Do you remember asking a classmate to help you with your homework? Perhaps they owed you a favor because you’d helped them with something else? There are many intellectual, cultural and social reasons for asking friends and colleagues for help, but what is quite fascinating to me is the manner in which we respond to one another. When we engage with others’ success and failures, we learn. Development experts have a buzzword for this type of peer learning; they call it “collaboration.”
At GlobalGiving we crowdsource new partnerships with non-profit organizations that have expressed interest in working with us. Typically we work actively with 500-600 organizations over 2-4 months, through group trainings and individual consultations to help organizations map and grow their networks and building an online fundraising plan. We then invite them to post a project on the site and implement their online fundraising strategy raise funds for their projects. If an organization meets a threshold of raising $4000, from at least 50 donors they are invited to join the GlobalGiving platform. We call this an Open Challenge.
In addition to the trainings and individual consultations for Challenge participants who we call Project Leaders (PLs), we host sessions with fundraising experts and other social entrepreneurs who have successfully leveraged our tools (aha! The peers!). Several years ago it suddenly struck us – what would happen if we made it easier for organizations to talk to one another?
Facebook turned out to be the lowest common social media denominator amongst Challenge participants, so we created a private Facebook group, first time in December 2010.At first we used it primarily to share fundraising resources, and encouraged people to ask questions about the design and other details of the Challenge. It was gratifying to watch the conversation start to emerge – people asked and answered questions, others made suggestions and shared fundraising ideas.
But it wasn’t quite vibrant. We tried something different for the next group we set up for the last Open Challenge we hosted. Here’s what we did differently:
- Every day during the Challenge we posted relevant content– fundraising tips, links to resources and suggestions for raising funds
- Regularly asked a variety of questions of the participants
- Engaged participants that had shown interest by inviting them to share their opinions on a particular question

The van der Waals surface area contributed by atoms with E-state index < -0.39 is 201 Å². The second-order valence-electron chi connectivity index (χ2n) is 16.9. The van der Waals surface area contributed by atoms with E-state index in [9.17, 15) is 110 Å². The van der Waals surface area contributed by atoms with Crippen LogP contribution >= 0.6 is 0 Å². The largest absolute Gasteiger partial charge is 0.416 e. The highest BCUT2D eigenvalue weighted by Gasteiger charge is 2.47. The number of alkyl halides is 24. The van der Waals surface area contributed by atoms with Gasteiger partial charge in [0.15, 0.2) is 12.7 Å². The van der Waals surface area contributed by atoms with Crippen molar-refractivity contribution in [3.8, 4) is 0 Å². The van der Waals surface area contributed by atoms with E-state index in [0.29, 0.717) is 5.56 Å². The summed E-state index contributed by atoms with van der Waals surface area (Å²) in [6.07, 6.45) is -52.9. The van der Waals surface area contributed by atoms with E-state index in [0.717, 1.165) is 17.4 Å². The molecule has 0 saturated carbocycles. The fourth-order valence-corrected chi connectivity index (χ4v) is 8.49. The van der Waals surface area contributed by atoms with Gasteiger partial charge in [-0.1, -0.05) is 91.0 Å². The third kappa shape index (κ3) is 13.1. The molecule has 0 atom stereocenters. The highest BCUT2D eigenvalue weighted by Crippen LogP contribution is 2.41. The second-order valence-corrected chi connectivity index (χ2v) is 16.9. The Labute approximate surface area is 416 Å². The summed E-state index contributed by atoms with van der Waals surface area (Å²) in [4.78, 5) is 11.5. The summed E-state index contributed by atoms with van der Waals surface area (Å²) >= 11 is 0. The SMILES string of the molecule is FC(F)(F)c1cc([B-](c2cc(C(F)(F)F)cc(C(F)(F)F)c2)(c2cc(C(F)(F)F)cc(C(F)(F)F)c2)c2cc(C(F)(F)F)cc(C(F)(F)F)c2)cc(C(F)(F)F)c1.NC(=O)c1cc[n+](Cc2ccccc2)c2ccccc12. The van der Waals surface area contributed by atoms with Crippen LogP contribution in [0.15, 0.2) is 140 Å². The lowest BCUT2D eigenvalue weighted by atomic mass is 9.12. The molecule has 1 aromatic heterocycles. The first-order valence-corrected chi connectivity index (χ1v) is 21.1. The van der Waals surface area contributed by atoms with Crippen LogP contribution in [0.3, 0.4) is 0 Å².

- Responded to every single post by a member, with a relevant response
- Celebrated accomplishments big and small
These tactics were driven by some of our core philosophies:
- Intention: curating the conversation, and facilitating interaction
- Relevance: sharing irrelevant information is a waste of time
- Celebration: fundraising is hard work. 4 out of 10 participants had never raised funds online before, so we celebrated all types of victories
- Recognition: by acknowledging contributions to the group we encouraged more participation. The emerging dialogue seemed to draw more comments.
Take a look at what happened. In comparison to a Facebook group organized for the previous Challenge in April, relevant posts (i.e. posts that were not just links to their projects, and websites) increased from 8% to 33%. The number of Facebook posts from participants increased from 6% to 24%.
In addition, the content of the conversation changed. The posts and comments covered a range of subjects from ideas for fundraising, potential solutions for questions posed, and reactions to fundraising resources that had been posted. Three out of four posts entered by the organizations resulted in two or more comments.
Wow. People were talking with each other, and they seemed to find the conversation useful! It was exciting to watch people begin to collaborate instead of just compete. It is heartwarming to see the group celebrate milestones – projects submitted, funds raised, thresholds met.
We will continue to experiment with the way we facilitate these conversations by making it fun and interesting for members to talk to each other with the upcoming Winter Global Open Challenge. This idea of creating a space for interaction to happen is central to GlobalGiving’s core philosophies. We believe that expertise should be decentralized, and that the possibility of learning from each other is immense.
If you have any experience in facilitating content-driven dialogue online, please do share your thoughts with us. We’re going to keep experimenting, and keep learning.